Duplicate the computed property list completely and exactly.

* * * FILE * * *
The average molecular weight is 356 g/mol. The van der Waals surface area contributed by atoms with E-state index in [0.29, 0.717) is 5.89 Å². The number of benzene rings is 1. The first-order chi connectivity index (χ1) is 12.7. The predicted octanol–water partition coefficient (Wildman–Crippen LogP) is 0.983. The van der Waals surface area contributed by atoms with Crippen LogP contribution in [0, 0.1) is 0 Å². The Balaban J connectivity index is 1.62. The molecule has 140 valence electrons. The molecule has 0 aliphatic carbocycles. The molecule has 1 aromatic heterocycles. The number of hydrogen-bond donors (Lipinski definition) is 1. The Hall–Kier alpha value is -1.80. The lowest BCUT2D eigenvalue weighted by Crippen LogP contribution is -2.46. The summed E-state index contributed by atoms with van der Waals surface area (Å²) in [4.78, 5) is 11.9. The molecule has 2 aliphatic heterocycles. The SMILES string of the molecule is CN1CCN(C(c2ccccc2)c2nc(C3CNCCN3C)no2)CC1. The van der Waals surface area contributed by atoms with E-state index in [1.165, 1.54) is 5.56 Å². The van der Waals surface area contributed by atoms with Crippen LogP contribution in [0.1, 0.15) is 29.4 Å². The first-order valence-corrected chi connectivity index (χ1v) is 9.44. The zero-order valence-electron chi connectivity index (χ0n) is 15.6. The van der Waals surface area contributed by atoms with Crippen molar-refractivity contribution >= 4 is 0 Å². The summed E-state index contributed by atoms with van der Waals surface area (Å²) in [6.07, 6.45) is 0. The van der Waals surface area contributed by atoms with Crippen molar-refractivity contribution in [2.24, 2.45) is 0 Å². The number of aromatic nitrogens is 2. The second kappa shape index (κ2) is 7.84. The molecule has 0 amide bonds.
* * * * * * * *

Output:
The average molecular weight is 356 g/mol. The van der Waals surface area contributed by atoms with E-state index in [0.29, 0.717) is 5.89 Å². The number of benzene rings is 1. The first-order chi connectivity index (χ1) is 12.7. The predicted octanol–water partition coefficient (Wildman–Crippen LogP) is 0.983. The van der Waals surface area contributed by atoms with Crippen LogP contribution in [0, 0.1) is 0 Å². The Balaban J connectivity index is 1.62. The molecule has 140 valence electrons. The molecule has 0 aliphatic carbocycles. The molecule has 1 aromatic heterocycles. The number of hydrogen-bond donors (Lipinski definition) is 1. The Hall–Kier alpha value is -1.80. The lowest BCUT2D eigenvalue weighted by Crippen LogP contribution is -2.46. The summed E-state index contributed by atoms with van der Waals surface area (Å²) in [4.78, 5) is 11.9. The molecule has 2 aliphatic heterocycles. The SMILES string of the molecule is CN1CCN(C(c2ccccc2)c2nc(C3CNCCN3C)no2)CC1. The van der Waals surface area contributed by atoms with E-state index in [1.165, 1.54) is 5.56 Å². The van der Waals surface area contributed by atoms with Crippen LogP contribution in [0.1, 0.15) is 29.4 Å². The first-order valence-corrected chi connectivity index (χ1v) is 9.44. The zero-order valence-electron chi connectivity index (χ0n) is 15.6. The van der Waals surface area contributed by atoms with Crippen molar-refractivity contribution >= 4 is 0 Å². The summed E-state index contributed by atoms with van der Waals surface area (Å²) in [6.07, 6.45) is 0. The van der Waals surface area contributed by atoms with Crippen molar-refractivity contribution in [2.24, 2.45) is 0 Å². The number of aromatic nitrogens is 2. The second kappa shape index (κ2) is 7.84. The molecule has 0 amide bonds.